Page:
And that’s what a lot of Chinese Australians do at home, they set up a rule to only speak their home language in the household.
“We speak Chinese at home because my mother- and father-in-law can’t speak English. Both of them [the two children] are pretty good at Chinese, but they are not willing to say it, it’s a big problem,” says Chun Fu, a parent who has enrolled his children in Datong Chinese school at the age of 5.
For Chun Fu’s family and many, speaking their home language narrows the generation gaps and reminds them of where they come from.
However, not all children are willing to do that after receiving their education in English. English is much easier for them. So when the kids don’t understand or don’t know how to respond, some parents would switch back to English instead.
A 14-year-old student, Yanyu Chen observes the trend among her friends. She says that most of her friends converse with their parents in English, even though their parents say things in Chinese.
“I really like Chinese…within my own peer groups, I am the only one that studies Chinese.”
Chen has been studying Chinese for 8 years now. She has changed from her previous language school to Datong Chinese school 3 years ago. She says that most kids at her age have dropped out of her previous school and the school have to put her into the same classroom with students of different levels.
For most parents that send their kids to language school, it’s a language environment they are looking for and some guaranteed hours of using the language.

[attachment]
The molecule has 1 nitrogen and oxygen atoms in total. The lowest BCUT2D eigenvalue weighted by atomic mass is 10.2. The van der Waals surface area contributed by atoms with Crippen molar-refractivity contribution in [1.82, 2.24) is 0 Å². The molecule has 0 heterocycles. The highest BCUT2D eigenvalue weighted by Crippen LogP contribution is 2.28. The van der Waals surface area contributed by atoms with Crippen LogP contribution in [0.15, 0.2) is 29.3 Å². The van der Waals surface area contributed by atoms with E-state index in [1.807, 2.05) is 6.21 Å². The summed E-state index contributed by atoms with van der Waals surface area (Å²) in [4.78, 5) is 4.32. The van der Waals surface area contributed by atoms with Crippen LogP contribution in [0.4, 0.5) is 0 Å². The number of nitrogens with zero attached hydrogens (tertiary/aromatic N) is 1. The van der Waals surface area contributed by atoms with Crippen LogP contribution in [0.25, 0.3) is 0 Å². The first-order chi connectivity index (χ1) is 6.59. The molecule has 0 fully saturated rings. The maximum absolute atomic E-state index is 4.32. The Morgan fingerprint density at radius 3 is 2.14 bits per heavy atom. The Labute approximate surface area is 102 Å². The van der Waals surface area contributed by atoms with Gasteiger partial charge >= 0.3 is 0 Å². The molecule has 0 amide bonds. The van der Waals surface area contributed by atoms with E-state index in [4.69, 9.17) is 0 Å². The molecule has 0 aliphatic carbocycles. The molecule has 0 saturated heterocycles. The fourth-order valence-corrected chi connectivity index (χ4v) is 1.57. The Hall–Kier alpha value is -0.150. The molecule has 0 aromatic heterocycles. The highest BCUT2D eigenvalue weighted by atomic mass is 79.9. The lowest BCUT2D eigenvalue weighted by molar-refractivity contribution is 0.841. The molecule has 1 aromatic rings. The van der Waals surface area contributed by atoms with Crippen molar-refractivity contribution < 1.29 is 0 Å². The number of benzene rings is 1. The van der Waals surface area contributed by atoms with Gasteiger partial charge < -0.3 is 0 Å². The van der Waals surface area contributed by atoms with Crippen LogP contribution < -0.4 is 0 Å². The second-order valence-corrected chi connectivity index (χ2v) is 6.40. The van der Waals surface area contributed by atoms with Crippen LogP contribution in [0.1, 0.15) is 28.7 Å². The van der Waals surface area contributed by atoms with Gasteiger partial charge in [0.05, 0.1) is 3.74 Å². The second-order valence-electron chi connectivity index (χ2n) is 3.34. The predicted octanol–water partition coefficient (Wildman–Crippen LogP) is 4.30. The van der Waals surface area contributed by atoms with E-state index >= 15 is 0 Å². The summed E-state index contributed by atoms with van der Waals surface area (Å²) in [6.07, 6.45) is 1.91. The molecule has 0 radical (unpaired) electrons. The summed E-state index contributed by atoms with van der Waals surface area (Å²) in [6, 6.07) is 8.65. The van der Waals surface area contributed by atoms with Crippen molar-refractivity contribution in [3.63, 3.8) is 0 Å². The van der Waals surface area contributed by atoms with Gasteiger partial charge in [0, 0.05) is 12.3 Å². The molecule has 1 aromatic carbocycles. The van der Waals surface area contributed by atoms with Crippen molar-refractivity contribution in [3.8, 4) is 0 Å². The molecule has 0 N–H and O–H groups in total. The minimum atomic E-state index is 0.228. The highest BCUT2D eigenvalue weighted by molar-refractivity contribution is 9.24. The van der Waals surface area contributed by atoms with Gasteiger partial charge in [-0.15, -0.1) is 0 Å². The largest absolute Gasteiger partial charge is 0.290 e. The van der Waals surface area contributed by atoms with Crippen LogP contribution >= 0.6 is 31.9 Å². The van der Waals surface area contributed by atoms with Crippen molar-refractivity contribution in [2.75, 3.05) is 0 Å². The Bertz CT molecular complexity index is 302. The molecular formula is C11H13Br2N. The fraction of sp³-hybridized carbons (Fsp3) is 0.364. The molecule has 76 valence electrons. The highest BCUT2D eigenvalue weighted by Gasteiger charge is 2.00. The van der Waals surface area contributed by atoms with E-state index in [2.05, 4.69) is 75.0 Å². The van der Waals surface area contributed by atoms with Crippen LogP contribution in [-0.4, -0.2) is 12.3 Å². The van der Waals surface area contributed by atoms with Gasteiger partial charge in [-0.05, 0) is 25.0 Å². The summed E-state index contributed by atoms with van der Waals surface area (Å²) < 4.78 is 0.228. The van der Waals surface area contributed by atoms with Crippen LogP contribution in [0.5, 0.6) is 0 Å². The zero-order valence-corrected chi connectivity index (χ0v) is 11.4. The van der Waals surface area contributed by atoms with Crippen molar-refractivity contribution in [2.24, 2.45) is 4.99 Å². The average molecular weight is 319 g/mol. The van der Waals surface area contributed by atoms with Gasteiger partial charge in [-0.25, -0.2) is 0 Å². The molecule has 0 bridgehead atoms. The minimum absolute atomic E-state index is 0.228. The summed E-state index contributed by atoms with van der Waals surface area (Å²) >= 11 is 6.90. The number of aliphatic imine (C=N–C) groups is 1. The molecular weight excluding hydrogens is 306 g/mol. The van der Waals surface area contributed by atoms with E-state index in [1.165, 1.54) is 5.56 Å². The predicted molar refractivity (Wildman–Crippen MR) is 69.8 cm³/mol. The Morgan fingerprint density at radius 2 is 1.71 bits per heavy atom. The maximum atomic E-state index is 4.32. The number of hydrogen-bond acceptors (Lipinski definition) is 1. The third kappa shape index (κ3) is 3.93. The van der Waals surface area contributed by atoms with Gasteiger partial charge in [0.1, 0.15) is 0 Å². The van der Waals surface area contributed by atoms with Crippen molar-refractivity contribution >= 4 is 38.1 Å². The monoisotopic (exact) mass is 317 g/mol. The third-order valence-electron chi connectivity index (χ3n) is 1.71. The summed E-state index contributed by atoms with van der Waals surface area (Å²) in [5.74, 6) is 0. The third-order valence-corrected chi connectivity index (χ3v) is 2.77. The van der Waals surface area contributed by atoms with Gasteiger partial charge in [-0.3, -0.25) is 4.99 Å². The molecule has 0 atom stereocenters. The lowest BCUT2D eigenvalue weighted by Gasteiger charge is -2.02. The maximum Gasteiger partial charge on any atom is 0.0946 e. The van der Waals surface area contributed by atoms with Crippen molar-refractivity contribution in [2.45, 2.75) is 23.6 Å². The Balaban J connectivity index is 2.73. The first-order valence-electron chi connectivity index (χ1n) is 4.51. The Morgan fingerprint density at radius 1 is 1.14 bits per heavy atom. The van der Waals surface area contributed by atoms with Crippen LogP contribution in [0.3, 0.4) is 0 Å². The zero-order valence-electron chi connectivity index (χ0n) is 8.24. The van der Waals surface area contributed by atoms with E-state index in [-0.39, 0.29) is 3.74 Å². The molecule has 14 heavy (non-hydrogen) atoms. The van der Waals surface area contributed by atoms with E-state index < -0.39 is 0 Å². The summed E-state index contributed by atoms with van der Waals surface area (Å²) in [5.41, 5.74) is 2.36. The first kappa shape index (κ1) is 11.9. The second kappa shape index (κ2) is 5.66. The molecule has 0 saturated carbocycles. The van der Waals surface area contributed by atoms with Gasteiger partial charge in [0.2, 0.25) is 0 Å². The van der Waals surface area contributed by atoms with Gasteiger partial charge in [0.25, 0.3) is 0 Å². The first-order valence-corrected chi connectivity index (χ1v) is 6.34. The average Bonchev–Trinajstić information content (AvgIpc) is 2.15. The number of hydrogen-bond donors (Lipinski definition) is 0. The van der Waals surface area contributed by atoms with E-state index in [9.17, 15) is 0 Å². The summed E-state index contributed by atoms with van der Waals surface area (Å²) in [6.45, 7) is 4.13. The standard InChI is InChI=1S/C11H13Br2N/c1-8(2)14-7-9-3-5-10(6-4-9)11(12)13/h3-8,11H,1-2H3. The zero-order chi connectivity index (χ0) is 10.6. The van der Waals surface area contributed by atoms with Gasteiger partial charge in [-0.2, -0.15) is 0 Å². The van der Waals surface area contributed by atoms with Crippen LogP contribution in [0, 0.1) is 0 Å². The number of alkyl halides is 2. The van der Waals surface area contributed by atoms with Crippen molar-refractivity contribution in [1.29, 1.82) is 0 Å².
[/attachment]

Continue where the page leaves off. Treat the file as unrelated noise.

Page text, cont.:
Chen’s mother, Aidong Shan says that she has friends from her mommy groups now regret not sending their kids to language school, and it’s almost impossible to do so when the kids grow older. So now even their kids can speak Chinese in simple terms, it’s hard for them to engage in deep conversation.
“There is a language barrier between them.”
Some Chinese schools also take measures to help increase their retention rates. There are yoga classes for mom in Datong Chinese school; there are annual root-seeking camps back to China by Huaxia Chinese Culture school and there are reciting and public speaking competitions in Ming-Der Chinese school.
“We want our children to understand the culture and have close relationship with their family… and have more chances in the future,” says Bin Lin, the vice principal of Huaxia Chinese Culture school.
A common belief is shared among the community that Chinese is a very strong language. Knowing how to speak the language means more chances and can lead to more career paths and opportunities. Parents believe that their kids will have advantages among others.
In Huaxia Chinese Culture school, 25% of their students come from a non-Chinese background, consisting a variety of backgrounds from Italian, French, Greek, Indian and Korean.
Prime Minister Scott Morrison says in a media release that community language schools connect young Australians with new cultures and the cultures of their ancestors.
A $10 million grant has been committed by the Morrison Government last March to support not-for-profit community language schools.
*name changed to protect the individual’s privacy
See the story behind here